Some real Good News, Bad News in the world of superhero movie-making today, as Variety reports on two big cancellations from WarnerMedia and DC Films’ upcoming schedules: Ava DuVernay’s New Gods, a highly anticipated exploration of the existential strangeness of Jack Kirby’s venerable Fourth World blend of mythology and comics, and The Trench, a movie about a bunch of CGI monsters you probably don’t remember from a five-minute segment of Aquaman. One of these films will be mourned for the loss of the ambition, potential, and imagination that was poured into it by one of Hollywood’s most exciting filmmakers; the other was The Trench.
DuVernay addressed the news on Twitter earlier today. (That is, the New Gods news; she didn’t step in to issue a statement on behalf of The Trench.) Noting that she was “upset” that the saga of many of Kirby’s iconic characters “ends this way,” DuVernay praised co-writer Tom King for his work on their collaboration. (King responded in kind, while also teasing fans about a scene between Mr. Miracle and former Darkseid soldier Big Barda that we’ll now, sadly, never get to see.)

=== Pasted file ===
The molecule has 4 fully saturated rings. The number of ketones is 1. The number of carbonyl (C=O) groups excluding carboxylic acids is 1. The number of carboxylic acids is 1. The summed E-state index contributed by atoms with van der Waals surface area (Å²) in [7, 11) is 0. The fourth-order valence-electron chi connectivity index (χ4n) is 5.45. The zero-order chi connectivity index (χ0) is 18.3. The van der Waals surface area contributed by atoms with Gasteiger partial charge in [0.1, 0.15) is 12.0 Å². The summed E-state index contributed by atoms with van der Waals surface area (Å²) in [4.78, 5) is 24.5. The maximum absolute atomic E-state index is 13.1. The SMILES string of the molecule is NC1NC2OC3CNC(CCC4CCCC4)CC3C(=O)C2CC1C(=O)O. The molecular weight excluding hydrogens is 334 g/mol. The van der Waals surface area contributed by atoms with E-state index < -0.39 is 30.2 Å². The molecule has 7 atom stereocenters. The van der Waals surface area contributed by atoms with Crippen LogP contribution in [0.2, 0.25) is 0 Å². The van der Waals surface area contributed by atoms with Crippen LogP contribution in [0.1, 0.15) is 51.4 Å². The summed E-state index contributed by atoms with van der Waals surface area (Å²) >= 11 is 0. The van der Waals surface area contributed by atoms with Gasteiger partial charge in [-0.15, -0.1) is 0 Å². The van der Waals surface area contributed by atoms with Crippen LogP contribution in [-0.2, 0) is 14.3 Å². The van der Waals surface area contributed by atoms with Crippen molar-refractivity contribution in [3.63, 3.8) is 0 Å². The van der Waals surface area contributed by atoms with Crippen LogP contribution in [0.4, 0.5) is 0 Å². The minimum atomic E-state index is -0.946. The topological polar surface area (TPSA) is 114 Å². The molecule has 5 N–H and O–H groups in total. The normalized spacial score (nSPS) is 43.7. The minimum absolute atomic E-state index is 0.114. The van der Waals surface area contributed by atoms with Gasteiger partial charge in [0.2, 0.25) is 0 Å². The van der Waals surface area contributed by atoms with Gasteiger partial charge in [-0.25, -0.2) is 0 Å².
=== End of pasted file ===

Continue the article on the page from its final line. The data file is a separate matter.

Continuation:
The cancellation of New Gods comes at a typically confused time for DC’s ever-befuddled superhero franchise. The profile of chief villain Darkseid has never really been higher, courtesy of the hype surrounding Zack Snyder’s Justice League, and yet DC and Warner seem dedicated to pulling back from whatever fan enthusiasm that bizarre exercise in consumer engagement might have bought them. Really, though, it’s just disappointing: DuVernay is an ambitious filmmaker, and the thought of what she could have done with the elemental concepts Kirby played with in his Fourth World books—simultaneously mythic and very human—could have been something special. (Kirby fans will just have to keep their fingers crossed that Marvel’s Eternals turns out okay.)
Meanwhile, The Trench remains the single weirdest pitch we’ve ever heard of for a superhero spin-off film: Take a group of anonymous, personality-free monsters from a vaguely horror-ish action sequence in an otherwise lighthearted superhero flick, and then try to build an entire movie around them. Despite the attachment of Aquaman director James Wan, it’s the sort of thing that’s more fun to speculate the existence of than it would be to actually watch: Did some DC Films executive just really like the look of those particular fish monsters? Did Joker convince the whole studio that any movie about any villain might do well? Did someone come up with the name, and then try to reverse engineer a film into existence? It’s totally bizarre, and now, apparently, totally canceled.